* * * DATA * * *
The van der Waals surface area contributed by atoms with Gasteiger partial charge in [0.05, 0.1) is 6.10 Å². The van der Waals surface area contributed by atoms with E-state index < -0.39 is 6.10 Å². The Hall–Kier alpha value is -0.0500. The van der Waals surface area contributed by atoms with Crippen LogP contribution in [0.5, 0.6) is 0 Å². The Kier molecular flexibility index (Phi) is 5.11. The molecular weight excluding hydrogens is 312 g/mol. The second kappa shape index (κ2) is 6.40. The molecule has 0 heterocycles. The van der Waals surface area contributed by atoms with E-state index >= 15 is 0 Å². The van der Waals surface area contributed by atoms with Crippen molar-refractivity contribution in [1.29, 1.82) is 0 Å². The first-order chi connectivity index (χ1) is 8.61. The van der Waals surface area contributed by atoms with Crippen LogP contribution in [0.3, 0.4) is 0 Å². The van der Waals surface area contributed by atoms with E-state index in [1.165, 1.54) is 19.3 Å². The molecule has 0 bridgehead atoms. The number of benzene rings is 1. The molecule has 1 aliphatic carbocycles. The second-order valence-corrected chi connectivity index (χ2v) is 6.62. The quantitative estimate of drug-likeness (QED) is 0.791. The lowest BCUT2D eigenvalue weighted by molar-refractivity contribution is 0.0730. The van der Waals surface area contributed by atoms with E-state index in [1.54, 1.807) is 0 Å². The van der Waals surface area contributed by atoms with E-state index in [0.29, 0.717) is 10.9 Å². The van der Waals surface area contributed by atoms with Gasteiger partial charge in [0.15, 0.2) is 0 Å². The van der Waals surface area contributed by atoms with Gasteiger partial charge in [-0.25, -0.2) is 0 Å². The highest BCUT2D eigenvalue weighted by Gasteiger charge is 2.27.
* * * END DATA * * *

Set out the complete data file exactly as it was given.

The van der Waals surface area contributed by atoms with Gasteiger partial charge in [0.05, 0.1) is 6.10 Å². The van der Waals surface area contributed by atoms with E-state index < -0.39 is 6.10 Å². The Hall–Kier alpha value is -0.0500. The van der Waals surface area contributed by atoms with Crippen LogP contribution in [0.5, 0.6) is 0 Å². The Kier molecular flexibility index (Phi) is 5.11. The molecular weight excluding hydrogens is 312 g/mol. The second kappa shape index (κ2) is 6.40. The molecule has 0 heterocycles. The van der Waals surface area contributed by atoms with E-state index >= 15 is 0 Å². The van der Waals surface area contributed by atoms with Crippen molar-refractivity contribution in [1.29, 1.82) is 0 Å². The first-order chi connectivity index (χ1) is 8.61. The van der Waals surface area contributed by atoms with Crippen LogP contribution in [0.3, 0.4) is 0 Å². The van der Waals surface area contributed by atoms with E-state index in [1.165, 1.54) is 19.3 Å². The molecule has 0 bridgehead atoms. The number of benzene rings is 1. The molecule has 1 aliphatic carbocycles. The second-order valence-corrected chi connectivity index (χ2v) is 6.62. The quantitative estimate of drug-likeness (QED) is 0.791. The lowest BCUT2D eigenvalue weighted by molar-refractivity contribution is 0.0730. The van der Waals surface area contributed by atoms with E-state index in [1.54, 1.807) is 0 Å². The van der Waals surface area contributed by atoms with E-state index in [0.29, 0.717) is 10.9 Å². The van der Waals surface area contributed by atoms with Gasteiger partial charge in [0.15, 0.2) is 0 Å². The van der Waals surface area contributed by atoms with Gasteiger partial charge in [-0.25, -0.2) is 0 Å². The highest BCUT2D eigenvalue weighted by Gasteiger charge is 2.27.